The Gluten-free Lunchbox

The kids are back to school everywhere this week and that means the return of the daily lunch and snack grind. When you have a child who needs to be gluten-free, you may feel that your snack and lunch choices are limited.  But not to worry!  Many of the standard lunchbox choices are either gluten-free or available gluten-free. And in this age of allergies, your child is definitely not the only one with eating challenges.

Our gluten-free lunchbox: sandwich, carrot with dip, plums, cheese stick and a Buckwheat Banana muffin.

Be an advocate! Many schools now have allergy plans, to protect those students who are most susceptible to risk. Don’t be insulted if being gluten-free isn’t on the list yet. Remember that you are an advocate for your child and the best way to protect them at school is to increase awareness about living gluten-free.

And remember that just because food is gluten-free, that doesn’t mean it is allergen-free. If your school prohibits nuts in either the classroom or the cafeteria, make sure you don’t send nut-based snacks. Whether you child needs to sit an allergy table in the cafeteria or not, make sure he knows how to keep himself safe. That includes not sharing food and washing hands before and after every meal. And make sure his teachers, school nurse, cafeteria manager, principal and school secretary know, too. Not sure what to say? Ask your doctor for a letter. And check out the Children’s Hospital website for more information about handling celiac at school.

Be prepared! For younger children, sending small pre-packaged foods can eliminate possible confusion at school. And make sure your child has tried the foods at home before you send them – there is nothing worse than a child who comes home hungry because their lunch didn’t taste right! If shared treats are a possible issue, ask your child’s teacher if you can send a letter to other parents about upcoming events. Or arrange to have packaged or frozen snacks at school for your child. Also remind teachers that some art supplies contain gluten — playdoh and pasta necklaces, just to name a few — and see if they can use an alternative.

Let’s eat! What then to send in the gluten-free lunch box? First, make sure that your gluten-free choices are healthy choices. Kids at school need brain food to keep them going: clean proteins, whole-grain carbohydrates and water to keep them hydrated. Think fresh fruit (whole or cut into bite size slices), vegetables with hummus dip and low-fat cheese sticks.

For lunchtime, Udi’s breads hold up well in sandwiches and Applegate Farms lunch meats are gluten-free. Boar’s Head lunch meats are also gluten-free, but make sure that your deli has a dedicated slicing machine to avoid cross-contamination. Another great idea for lunch is reheated leftovers in a thermos. A classic in our gluten-free lunch box is brown rice stir-fried with eggs, tofu and veggies.

Weigh those gluten-free flours!

Muffins also go great in a lunchbox. Buckwheat Banana Muffins are naturally sweet and come together quickly. Buckwheat is misnamed: it isn’t wheat and has no gluten!  What is does have is lots of fiber and B vitamins, both of which are very important for people eating gluten-free diets.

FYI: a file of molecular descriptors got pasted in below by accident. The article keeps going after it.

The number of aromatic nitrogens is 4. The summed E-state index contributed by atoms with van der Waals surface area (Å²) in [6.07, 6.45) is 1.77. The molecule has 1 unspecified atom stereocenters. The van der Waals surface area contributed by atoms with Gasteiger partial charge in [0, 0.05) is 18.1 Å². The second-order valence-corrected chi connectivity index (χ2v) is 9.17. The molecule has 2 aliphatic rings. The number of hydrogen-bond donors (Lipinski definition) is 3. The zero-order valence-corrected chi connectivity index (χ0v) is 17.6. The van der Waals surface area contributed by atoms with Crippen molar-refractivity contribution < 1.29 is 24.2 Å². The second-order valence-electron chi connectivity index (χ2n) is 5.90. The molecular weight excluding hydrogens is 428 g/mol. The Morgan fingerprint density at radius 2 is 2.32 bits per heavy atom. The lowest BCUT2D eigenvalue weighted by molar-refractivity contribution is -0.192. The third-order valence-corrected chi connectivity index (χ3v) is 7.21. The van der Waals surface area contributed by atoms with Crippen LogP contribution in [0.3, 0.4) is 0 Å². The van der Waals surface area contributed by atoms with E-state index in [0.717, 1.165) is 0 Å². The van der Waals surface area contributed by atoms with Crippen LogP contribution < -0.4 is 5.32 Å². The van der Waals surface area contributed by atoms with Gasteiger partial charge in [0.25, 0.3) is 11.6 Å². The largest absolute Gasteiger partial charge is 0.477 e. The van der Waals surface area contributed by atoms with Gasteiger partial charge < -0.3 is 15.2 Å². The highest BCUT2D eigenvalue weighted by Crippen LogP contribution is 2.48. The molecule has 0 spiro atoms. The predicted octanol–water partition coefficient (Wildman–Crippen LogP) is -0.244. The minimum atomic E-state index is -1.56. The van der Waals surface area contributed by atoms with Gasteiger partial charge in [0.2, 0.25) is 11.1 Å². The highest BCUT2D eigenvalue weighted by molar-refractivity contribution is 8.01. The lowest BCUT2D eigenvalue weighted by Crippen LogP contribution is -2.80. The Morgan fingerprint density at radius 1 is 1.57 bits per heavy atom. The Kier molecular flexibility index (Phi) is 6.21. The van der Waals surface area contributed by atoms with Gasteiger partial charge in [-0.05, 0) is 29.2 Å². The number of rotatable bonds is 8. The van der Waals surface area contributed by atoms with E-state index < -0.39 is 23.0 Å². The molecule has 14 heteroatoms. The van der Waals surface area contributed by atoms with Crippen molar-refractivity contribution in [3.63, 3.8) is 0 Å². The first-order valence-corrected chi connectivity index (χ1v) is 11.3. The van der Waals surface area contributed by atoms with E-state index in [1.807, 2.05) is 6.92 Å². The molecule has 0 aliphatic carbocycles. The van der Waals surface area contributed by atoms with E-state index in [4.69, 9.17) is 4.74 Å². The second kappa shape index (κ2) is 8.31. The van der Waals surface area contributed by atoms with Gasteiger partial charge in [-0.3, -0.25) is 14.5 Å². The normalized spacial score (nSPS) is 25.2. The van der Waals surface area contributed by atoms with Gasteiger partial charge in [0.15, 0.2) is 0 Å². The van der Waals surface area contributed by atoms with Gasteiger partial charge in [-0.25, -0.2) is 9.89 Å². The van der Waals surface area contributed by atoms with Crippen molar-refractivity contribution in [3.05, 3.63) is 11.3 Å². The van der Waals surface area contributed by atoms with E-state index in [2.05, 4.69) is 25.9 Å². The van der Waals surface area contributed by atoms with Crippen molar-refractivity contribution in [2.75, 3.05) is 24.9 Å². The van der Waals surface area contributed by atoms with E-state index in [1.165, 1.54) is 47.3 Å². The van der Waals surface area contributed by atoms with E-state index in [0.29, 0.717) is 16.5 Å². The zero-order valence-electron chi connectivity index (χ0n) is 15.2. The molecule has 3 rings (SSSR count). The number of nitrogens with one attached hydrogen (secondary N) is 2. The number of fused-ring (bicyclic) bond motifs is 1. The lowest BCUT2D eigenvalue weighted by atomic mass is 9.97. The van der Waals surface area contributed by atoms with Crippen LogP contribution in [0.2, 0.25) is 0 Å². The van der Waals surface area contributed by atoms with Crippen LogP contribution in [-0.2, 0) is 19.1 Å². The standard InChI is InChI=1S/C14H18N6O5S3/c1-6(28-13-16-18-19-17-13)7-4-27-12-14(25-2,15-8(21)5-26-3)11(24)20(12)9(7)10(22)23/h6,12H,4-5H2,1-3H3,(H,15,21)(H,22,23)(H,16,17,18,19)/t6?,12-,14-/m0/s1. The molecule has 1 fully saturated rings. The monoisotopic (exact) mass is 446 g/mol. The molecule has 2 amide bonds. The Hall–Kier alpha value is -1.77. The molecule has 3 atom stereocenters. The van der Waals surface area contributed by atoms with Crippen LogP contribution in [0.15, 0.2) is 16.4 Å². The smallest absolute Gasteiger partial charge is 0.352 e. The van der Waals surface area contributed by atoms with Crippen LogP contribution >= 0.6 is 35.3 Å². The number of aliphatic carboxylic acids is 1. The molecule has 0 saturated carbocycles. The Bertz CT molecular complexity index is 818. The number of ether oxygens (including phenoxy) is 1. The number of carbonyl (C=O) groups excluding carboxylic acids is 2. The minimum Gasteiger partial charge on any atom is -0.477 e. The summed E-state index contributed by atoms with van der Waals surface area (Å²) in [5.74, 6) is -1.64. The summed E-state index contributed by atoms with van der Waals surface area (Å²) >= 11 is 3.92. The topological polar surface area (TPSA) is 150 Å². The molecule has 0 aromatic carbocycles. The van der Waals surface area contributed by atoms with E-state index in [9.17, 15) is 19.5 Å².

Recipe note: The flour measurements are in grams to help you swap ingredients. Many gluten-free flours have different weights and take up more or less space in a measuring cup (compare an almond to a grain of rice).  Measuring by weight means you will always have the right amount!


Buckwheat Banana Muffins
The misnamed buckwheat is not wheat and does not contain gluten.  It does contain lots of fiber and B vitamins, especially important for those on a gluten-free diet!


  • 180 grams (1 1/4 cups, approximately) buckwheat flour
  • 100 grams (3/4 cup, approximately) gluten-free all-purpose flour mix or whole grain gluten-free mix (I like King Arthur)
  • 2 tsp baking powder
  • 1 tsp baking soda
  • 1/2 rounded tsp salt
  • 1 tsp ground cinnamon
  • 1/2 tsp ground ginger
  • 2 eggs
  • 1/3 cup honey
  • 1 1/2 cups unsweetened almond milk
  • 8 ounces/1 cup ripe bananas, mashed (about 3 small)
  • 1/3 cup grape seed oil
  • 1 tsp vanilla extract


1. Preheat the oven to 375 degrees with the rack adjusted to the middle. Oil or butter 12-muffin tin. Sift together the flours, baking powder, baking soda, spices and salt into a medium bowl. Add any grainy bits remaining in the sifter to the bowl.

2. In a separate bowl beat together the eggs, honey, buttermilk, bananas, oil and vanilla extract. Whisk in the dry ingredients and mix until well combined. Do not beat for too long; a few lumps are fine but make sure there is no flour sitting at the bottom of the bowl.

3. Using a spoon or ice cream scoop, fill muffin cups to the top. Place in the oven and bake 25 to 30 minutes, until lightly browned and well risen. Remove from the heat and if the muffins come out of the tins easily, remove from the tins and allow to cool on a rack. If they don’t release easily, allow to cool and then remove from the tins.

Buckwheat Banana Muffins

Notes from Amy:
These keep for a couple of days out of the refrigerator, for a few more days in the refrigerator, and for a few months in the freezer, so eat some now and freeze the rest.

Download recipe now

See you in the schoolyard!

— Amy

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